We have seen a rush for human remains before. More than a century ago, anthropologists were eager to assemble collections of skeletons. They were building a science of humanity and needed samples of skulls and bones to determine evolutionary history and define the characteristics of human races

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Jennifer Adaeze Okwerekwu writes, “I was reading a story in the Wall Street Journal, published earlier this week, about how a culture of doctors distrusting patients, and distrusting female patients, allowed Dr. Larry Nassar to abuse athletes in his care over many years”

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David Kroll writes, “In 1984, when I was a junior in college and my sister a junior in high school, my then-44-year-old mother was diagnosed with an aggressive form of breast cancer. I would have done anything for her then, and continued to do so until she died on Dec. 9, 2017, in her bed at her home in Santa Fe, New Mexico, some 33 years after her initial diagnosis.”

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“Let me do some research, and I’ll get back to you,” my patient said

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Lynn Black’s mother-in-law, who had lupus and lung cancer, was rushed into a hospital intensive care unit last summer with shortness of breath. As she lay in bed, intubated and unresponsive, a parade of doctors told the family “all good news.”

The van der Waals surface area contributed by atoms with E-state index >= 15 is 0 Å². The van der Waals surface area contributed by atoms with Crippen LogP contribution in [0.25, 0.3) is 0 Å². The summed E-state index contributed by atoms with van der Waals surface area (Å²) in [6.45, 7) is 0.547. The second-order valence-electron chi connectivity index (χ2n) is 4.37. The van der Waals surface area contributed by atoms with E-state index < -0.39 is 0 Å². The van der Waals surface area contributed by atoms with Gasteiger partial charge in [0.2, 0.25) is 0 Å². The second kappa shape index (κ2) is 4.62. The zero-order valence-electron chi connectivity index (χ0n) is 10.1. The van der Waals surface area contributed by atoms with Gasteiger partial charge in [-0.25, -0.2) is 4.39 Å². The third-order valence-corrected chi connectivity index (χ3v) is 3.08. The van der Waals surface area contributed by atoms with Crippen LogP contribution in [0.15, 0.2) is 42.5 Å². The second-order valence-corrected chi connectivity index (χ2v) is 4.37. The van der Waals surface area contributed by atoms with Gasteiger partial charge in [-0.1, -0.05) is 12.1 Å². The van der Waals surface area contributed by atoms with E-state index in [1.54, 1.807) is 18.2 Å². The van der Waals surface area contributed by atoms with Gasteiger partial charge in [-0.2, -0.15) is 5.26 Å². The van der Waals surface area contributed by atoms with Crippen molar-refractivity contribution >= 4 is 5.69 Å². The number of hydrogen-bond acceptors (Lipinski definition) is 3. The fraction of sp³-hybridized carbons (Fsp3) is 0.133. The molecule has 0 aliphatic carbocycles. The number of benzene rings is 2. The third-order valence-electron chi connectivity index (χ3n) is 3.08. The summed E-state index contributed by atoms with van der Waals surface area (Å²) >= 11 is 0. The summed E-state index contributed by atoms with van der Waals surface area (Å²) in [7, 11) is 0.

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Leslie Kendall Dye writes, “When my mother was 68, a hemorrhagic stroke claimed her brain, but not her life. She awoke from a coma severely damaged; the bleed instantly razed the landscape of her mind. Dementia soon built a Gothic fun house of distortions where coherent architecture once stood”

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In the Halloween season, American culture briefly participates in an ancient tradition of making the world of the dead visible to the living: Children dress as skeletons, teens go to horror movies and adults play the part of ghosts in haunted houses. But what if the dead played a more active, more participatory role in our daily lives?

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Catherine Sonquist Forest: Aid in dying has been legal in California for a year now. Many of my patients have been waiting for this

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